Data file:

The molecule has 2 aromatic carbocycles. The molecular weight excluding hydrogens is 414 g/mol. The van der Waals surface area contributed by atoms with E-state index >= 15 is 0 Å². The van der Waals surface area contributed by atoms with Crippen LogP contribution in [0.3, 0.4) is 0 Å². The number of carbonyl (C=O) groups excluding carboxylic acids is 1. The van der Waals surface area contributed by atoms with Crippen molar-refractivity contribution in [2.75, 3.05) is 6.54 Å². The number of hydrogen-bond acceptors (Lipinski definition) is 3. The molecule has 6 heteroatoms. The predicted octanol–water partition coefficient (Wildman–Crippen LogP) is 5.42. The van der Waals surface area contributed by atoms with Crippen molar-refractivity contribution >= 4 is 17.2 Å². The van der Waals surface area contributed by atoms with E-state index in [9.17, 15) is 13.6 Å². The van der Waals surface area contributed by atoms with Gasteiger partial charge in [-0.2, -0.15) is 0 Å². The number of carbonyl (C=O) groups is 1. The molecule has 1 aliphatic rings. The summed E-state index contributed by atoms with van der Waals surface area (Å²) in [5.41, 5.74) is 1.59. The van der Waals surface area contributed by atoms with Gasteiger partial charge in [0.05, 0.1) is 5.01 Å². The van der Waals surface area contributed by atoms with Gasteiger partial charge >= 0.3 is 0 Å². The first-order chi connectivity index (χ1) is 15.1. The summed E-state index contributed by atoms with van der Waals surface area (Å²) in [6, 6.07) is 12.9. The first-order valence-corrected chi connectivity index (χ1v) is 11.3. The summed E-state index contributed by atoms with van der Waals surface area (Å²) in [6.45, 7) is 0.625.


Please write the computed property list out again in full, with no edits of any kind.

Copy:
The molecule has 2 aromatic carbocycles. The molecular weight excluding hydrogens is 414 g/mol. The van der Waals surface area contributed by atoms with E-state index >= 15 is 0 Å². The van der Waals surface area contributed by atoms with Crippen LogP contribution in [0.3, 0.4) is 0 Å². The number of carbonyl (C=O) groups excluding carboxylic acids is 1. The van der Waals surface area contributed by atoms with Crippen molar-refractivity contribution in [2.75, 3.05) is 6.54 Å². The number of hydrogen-bond acceptors (Lipinski definition) is 3. The molecule has 6 heteroatoms. The predicted octanol–water partition coefficient (Wildman–Crippen LogP) is 5.42. The van der Waals surface area contributed by atoms with Crippen molar-refractivity contribution >= 4 is 17.2 Å². The van der Waals surface area contributed by atoms with E-state index in [9.17, 15) is 13.6 Å². The van der Waals surface area contributed by atoms with Gasteiger partial charge in [-0.2, -0.15) is 0 Å². The number of carbonyl (C=O) groups is 1. The molecule has 1 aliphatic rings. The summed E-state index contributed by atoms with van der Waals surface area (Å²) in [5.41, 5.74) is 1.59. The van der Waals surface area contributed by atoms with Gasteiger partial charge in [0.05, 0.1) is 5.01 Å². The van der Waals surface area contributed by atoms with Gasteiger partial charge >= 0.3 is 0 Å². The first-order chi connectivity index (χ1) is 15.1. The summed E-state index contributed by atoms with van der Waals surface area (Å²) in [6, 6.07) is 12.9. The first-order valence-corrected chi connectivity index (χ1v) is 11.3. The summed E-state index contributed by atoms with van der Waals surface area (Å²) in [6.45, 7) is 0.625.